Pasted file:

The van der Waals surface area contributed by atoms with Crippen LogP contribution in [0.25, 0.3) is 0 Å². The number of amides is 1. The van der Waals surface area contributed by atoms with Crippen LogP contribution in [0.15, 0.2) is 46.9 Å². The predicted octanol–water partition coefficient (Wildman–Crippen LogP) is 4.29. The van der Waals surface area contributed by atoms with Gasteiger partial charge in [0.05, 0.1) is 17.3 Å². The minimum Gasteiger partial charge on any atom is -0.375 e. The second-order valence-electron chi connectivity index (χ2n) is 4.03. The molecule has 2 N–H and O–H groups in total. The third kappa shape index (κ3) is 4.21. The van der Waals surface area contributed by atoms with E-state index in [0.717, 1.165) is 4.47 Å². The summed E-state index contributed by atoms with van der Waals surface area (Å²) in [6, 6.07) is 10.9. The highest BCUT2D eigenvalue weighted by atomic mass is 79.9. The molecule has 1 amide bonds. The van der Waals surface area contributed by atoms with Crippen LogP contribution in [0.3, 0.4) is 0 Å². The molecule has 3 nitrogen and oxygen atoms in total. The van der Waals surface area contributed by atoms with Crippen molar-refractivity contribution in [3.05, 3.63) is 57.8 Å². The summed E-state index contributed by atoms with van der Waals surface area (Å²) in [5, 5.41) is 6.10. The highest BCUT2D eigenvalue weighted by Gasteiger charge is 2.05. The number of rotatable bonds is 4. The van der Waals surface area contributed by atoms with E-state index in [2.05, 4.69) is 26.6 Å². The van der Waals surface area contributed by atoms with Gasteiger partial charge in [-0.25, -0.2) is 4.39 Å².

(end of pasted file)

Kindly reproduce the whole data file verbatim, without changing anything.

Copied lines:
The van der Waals surface area contributed by atoms with Crippen LogP contribution in [0.25, 0.3) is 0 Å². The number of amides is 1. The van der Waals surface area contributed by atoms with Crippen LogP contribution in [0.15, 0.2) is 46.9 Å². The predicted octanol–water partition coefficient (Wildman–Crippen LogP) is 4.29. The van der Waals surface area contributed by atoms with Gasteiger partial charge in [0.05, 0.1) is 17.3 Å². The minimum Gasteiger partial charge on any atom is -0.375 e. The second-order valence-electron chi connectivity index (χ2n) is 4.03. The molecule has 2 N–H and O–H groups in total. The third kappa shape index (κ3) is 4.21. The van der Waals surface area contributed by atoms with E-state index in [0.717, 1.165) is 4.47 Å². The summed E-state index contributed by atoms with van der Waals surface area (Å²) in [6, 6.07) is 10.9. The highest BCUT2D eigenvalue weighted by atomic mass is 79.9. The molecule has 1 amide bonds. The van der Waals surface area contributed by atoms with Crippen LogP contribution in [0.3, 0.4) is 0 Å². The molecule has 3 nitrogen and oxygen atoms in total. The van der Waals surface area contributed by atoms with Crippen molar-refractivity contribution in [3.05, 3.63) is 57.8 Å². The summed E-state index contributed by atoms with van der Waals surface area (Å²) in [5, 5.41) is 6.10. The highest BCUT2D eigenvalue weighted by Gasteiger charge is 2.05. The number of rotatable bonds is 4. The van der Waals surface area contributed by atoms with E-state index in [2.05, 4.69) is 26.6 Å². The van der Waals surface area contributed by atoms with Gasteiger partial charge in [-0.25, -0.2) is 4.39 Å².